Following widespread dissatisfaction with Karroubi’s failure to adhere to pre-election promises, massive anti-government protests were launched in 1999 by a predominantly student crowd. The failure of the Karroubi government to moderate the regime led to a sense of resignation amongst many young people and the situation remained relatively calm until the outbreak of protests in 2009. One can ask whether we are seeing the same thing happening this time, with the situation calming after the opposition was battered and broken by arrests, abductions and house-arrest of key leaders and sympathisers. Interestingly, a RAND Corporation study, a good source of information due to its predictable bias, examined Twitter activity during and after the 2009 protests and concluded that the sentiment expressed altered in favour of the government as the protests proceeded.

All of this brings us back to the sanctions. The U.S.-lead sanctions against Iran have so far achieved little apart from increasing the price of imported products, increasing the inflation, and forcing Iran to adopt a bartering system with its major trade-partners to sustain itself. That’s right, Iran never stopped trading: the initial shock of being disconnected from the SWIFT international banking system, deprived of insurance for ships carrying Iranian goods, and having its trade-partners refuse to pay them in major currencies has started to wear off. Iranian oil-exports are on the rise after a dip in exports last fall. Iran has developed a bartering system with its major trade-partners, allowing it to take payment in the form of bank-credit to be used to buy goods from its partner-nations – prominently Turkey, India, and China. Iran now offers guarantees for all ships carrying Iranian goods.

That is not to say that the sanctions aren’t having an effect; rather, the contrary is true, their impact is huge. The sanctions and the escalating inflation further perpetuate the class-divide in Iran. The sanctions are hitting the richest people the hardest, and while this may not sound too terrible, it is if you are a U.S. Policy-maker. The wealthy, liberal, and regime-critical upper class are obviously experiencing far more of the effects of high inflation. They are the people with money to lose: they are the people who buy the imported products and they are the traders in the Bazaars. They are the people being weakened by the sanctions while they simultaneously stand out from the crowd as ‘less patriotic.’ As such, playing class-divides ends up widening the gap between the liberal, urban rich and the conservative, rural poor.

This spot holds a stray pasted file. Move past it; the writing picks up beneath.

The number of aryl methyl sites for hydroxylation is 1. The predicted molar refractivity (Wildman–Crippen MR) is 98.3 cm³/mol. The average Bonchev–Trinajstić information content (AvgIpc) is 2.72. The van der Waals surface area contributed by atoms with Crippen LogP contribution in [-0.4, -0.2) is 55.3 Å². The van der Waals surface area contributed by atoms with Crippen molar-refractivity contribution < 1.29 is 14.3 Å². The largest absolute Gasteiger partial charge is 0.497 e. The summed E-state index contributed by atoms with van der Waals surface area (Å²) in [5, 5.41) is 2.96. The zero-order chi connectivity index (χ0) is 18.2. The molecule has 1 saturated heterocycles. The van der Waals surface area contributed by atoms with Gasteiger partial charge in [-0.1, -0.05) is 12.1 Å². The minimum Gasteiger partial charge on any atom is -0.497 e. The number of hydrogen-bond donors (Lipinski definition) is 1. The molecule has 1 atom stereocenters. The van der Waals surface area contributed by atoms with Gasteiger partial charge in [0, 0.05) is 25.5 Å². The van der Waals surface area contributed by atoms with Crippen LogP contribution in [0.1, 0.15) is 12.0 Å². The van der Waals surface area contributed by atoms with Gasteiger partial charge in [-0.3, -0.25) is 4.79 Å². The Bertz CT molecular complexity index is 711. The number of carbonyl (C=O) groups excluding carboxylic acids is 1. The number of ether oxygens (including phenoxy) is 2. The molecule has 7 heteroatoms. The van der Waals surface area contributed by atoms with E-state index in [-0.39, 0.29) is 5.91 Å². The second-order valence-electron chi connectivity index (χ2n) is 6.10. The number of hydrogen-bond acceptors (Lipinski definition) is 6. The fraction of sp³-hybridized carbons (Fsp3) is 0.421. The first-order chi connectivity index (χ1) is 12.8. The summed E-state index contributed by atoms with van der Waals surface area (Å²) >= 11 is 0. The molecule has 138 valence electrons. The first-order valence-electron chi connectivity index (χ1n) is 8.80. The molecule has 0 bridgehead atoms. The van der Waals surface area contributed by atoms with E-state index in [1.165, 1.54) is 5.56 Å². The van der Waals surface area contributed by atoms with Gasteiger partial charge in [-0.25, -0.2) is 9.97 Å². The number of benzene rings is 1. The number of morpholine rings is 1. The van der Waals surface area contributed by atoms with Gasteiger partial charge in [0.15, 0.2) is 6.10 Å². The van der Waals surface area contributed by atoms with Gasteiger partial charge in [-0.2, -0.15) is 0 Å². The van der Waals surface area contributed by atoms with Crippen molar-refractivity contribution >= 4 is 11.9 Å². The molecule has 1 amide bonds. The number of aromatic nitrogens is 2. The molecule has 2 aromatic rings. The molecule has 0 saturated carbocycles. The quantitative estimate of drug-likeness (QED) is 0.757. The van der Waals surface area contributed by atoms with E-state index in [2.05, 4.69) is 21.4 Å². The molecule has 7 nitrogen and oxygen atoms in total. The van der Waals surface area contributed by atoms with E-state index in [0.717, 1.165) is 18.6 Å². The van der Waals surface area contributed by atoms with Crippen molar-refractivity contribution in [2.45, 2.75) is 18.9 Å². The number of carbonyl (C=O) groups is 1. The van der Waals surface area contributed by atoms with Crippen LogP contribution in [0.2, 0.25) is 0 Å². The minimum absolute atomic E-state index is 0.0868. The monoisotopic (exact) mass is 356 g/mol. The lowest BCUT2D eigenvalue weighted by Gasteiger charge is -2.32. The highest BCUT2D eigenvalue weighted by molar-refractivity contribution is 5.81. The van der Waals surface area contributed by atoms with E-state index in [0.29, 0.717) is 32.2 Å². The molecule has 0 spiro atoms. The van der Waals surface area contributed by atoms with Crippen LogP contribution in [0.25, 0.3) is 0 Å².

The flash-point that is the holiday of Nowruz, Iranian New Year, has potentially been deflated by the announcement that the government will be handing out cash to roughly 60 million Iranians to help them celebrate the New Year. While this will increase the inflation – it will most likely also, in combination with the sanctions, strengthen the regime. The inflation/cash combo is essentially taking from the rich and giving to the poor, taking from the opposition and giving to the supporters. This being said, the chances of change in Iran are always present, all it takes is a big enough spark – which could be an election, the death of a grocer, or the death of an ayatollah.